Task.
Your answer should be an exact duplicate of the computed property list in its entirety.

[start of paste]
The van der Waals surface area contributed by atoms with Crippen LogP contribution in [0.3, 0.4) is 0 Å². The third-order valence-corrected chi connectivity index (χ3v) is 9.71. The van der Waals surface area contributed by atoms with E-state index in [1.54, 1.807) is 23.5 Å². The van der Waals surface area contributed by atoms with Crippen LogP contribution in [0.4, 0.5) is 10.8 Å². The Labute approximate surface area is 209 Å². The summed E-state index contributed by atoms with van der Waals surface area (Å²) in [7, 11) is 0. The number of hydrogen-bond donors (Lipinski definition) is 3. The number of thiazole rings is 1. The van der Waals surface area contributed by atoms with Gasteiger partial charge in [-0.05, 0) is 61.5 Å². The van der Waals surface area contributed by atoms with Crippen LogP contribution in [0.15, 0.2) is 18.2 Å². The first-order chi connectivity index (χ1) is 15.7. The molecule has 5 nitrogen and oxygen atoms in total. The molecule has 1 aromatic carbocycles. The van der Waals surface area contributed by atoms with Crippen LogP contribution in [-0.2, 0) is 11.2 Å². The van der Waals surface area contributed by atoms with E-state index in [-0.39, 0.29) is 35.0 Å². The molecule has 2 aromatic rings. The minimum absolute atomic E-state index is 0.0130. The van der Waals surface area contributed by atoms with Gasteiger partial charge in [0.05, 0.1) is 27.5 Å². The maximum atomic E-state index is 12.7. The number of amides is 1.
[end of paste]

The van der Waals surface area contributed by atoms with Crippen LogP contribution in [0.3, 0.4) is 0 Å². The third-order valence-corrected chi connectivity index (χ3v) is 9.71. The van der Waals surface area contributed by atoms with E-state index in [1.54, 1.807) is 23.5 Å². The van der Waals surface area contributed by atoms with Crippen LogP contribution in [0.4, 0.5) is 10.8 Å². The Labute approximate surface area is 209 Å². The summed E-state index contributed by atoms with van der Waals surface area (Å²) in [7, 11) is 0. The number of hydrogen-bond donors (Lipinski definition) is 3. The number of thiazole rings is 1. The van der Waals surface area contributed by atoms with Gasteiger partial charge in [-0.05, 0) is 61.5 Å². The van der Waals surface area contributed by atoms with Crippen LogP contribution in [0.15, 0.2) is 18.2 Å². The first-order chi connectivity index (χ1) is 15.7. The molecule has 5 nitrogen and oxygen atoms in total. The molecule has 1 aromatic carbocycles. The van der Waals surface area contributed by atoms with Crippen LogP contribution in [-0.2, 0) is 11.2 Å². The van der Waals surface area contributed by atoms with E-state index in [-0.39, 0.29) is 35.0 Å². The molecule has 2 aromatic rings. The minimum absolute atomic E-state index is 0.0130. The van der Waals surface area contributed by atoms with Gasteiger partial charge in [0.05, 0.1) is 27.5 Å². The maximum atomic E-state index is 12.7. The number of amides is 1.